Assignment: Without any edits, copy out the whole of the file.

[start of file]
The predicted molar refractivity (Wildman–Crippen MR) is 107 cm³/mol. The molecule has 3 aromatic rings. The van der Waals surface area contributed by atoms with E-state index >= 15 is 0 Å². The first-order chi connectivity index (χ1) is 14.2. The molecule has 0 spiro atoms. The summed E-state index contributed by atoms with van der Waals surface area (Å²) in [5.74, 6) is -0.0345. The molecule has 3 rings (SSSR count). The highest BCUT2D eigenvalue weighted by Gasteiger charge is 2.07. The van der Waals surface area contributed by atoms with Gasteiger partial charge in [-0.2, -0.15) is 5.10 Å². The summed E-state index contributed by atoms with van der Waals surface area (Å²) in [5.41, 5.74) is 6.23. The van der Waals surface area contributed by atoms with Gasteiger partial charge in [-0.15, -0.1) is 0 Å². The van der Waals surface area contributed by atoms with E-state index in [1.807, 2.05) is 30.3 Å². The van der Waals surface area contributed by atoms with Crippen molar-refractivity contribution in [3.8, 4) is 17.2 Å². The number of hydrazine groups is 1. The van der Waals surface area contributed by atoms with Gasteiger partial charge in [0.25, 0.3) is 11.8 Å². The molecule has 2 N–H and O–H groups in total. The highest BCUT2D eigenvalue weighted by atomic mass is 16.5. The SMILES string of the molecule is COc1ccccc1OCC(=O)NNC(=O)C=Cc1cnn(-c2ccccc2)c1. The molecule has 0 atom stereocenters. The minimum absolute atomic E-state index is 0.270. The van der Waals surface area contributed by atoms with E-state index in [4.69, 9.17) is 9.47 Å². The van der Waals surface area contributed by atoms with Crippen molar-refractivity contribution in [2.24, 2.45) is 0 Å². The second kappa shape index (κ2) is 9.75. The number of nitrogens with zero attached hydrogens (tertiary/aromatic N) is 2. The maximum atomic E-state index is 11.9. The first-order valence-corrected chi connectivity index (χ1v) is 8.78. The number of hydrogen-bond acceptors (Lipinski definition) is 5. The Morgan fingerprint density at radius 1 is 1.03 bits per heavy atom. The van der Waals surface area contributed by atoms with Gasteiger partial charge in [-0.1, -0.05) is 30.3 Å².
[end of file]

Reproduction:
The predicted molar refractivity (Wildman–Crippen MR) is 107 cm³/mol. The molecule has 3 aromatic rings. The van der Waals surface area contributed by atoms with E-state index >= 15 is 0 Å². The first-order chi connectivity index (χ1) is 14.2. The molecule has 0 spiro atoms. The summed E-state index contributed by atoms with van der Waals surface area (Å²) in [5.74, 6) is -0.0345. The molecule has 3 rings (SSSR count). The highest BCUT2D eigenvalue weighted by Gasteiger charge is 2.07. The van der Waals surface area contributed by atoms with Gasteiger partial charge in [-0.2, -0.15) is 5.10 Å². The summed E-state index contributed by atoms with van der Waals surface area (Å²) in [5.41, 5.74) is 6.23. The van der Waals surface area contributed by atoms with Gasteiger partial charge in [-0.15, -0.1) is 0 Å². The van der Waals surface area contributed by atoms with E-state index in [1.807, 2.05) is 30.3 Å². The van der Waals surface area contributed by atoms with Crippen molar-refractivity contribution in [3.8, 4) is 17.2 Å². The number of hydrazine groups is 1. The van der Waals surface area contributed by atoms with Gasteiger partial charge in [0.25, 0.3) is 11.8 Å². The molecule has 2 N–H and O–H groups in total. The highest BCUT2D eigenvalue weighted by atomic mass is 16.5. The SMILES string of the molecule is COc1ccccc1OCC(=O)NNC(=O)C=Cc1cnn(-c2ccccc2)c1. The molecule has 0 atom stereocenters. The minimum absolute atomic E-state index is 0.270. The van der Waals surface area contributed by atoms with E-state index in [4.69, 9.17) is 9.47 Å². The van der Waals surface area contributed by atoms with Crippen molar-refractivity contribution in [2.24, 2.45) is 0 Å². The second kappa shape index (κ2) is 9.75. The number of nitrogens with zero attached hydrogens (tertiary/aromatic N) is 2. The maximum atomic E-state index is 11.9. The first-order valence-corrected chi connectivity index (χ1v) is 8.78. The number of hydrogen-bond acceptors (Lipinski definition) is 5. The Morgan fingerprint density at radius 1 is 1.03 bits per heavy atom. The van der Waals surface area contributed by atoms with Gasteiger partial charge in [-0.1, -0.05) is 30.3 Å².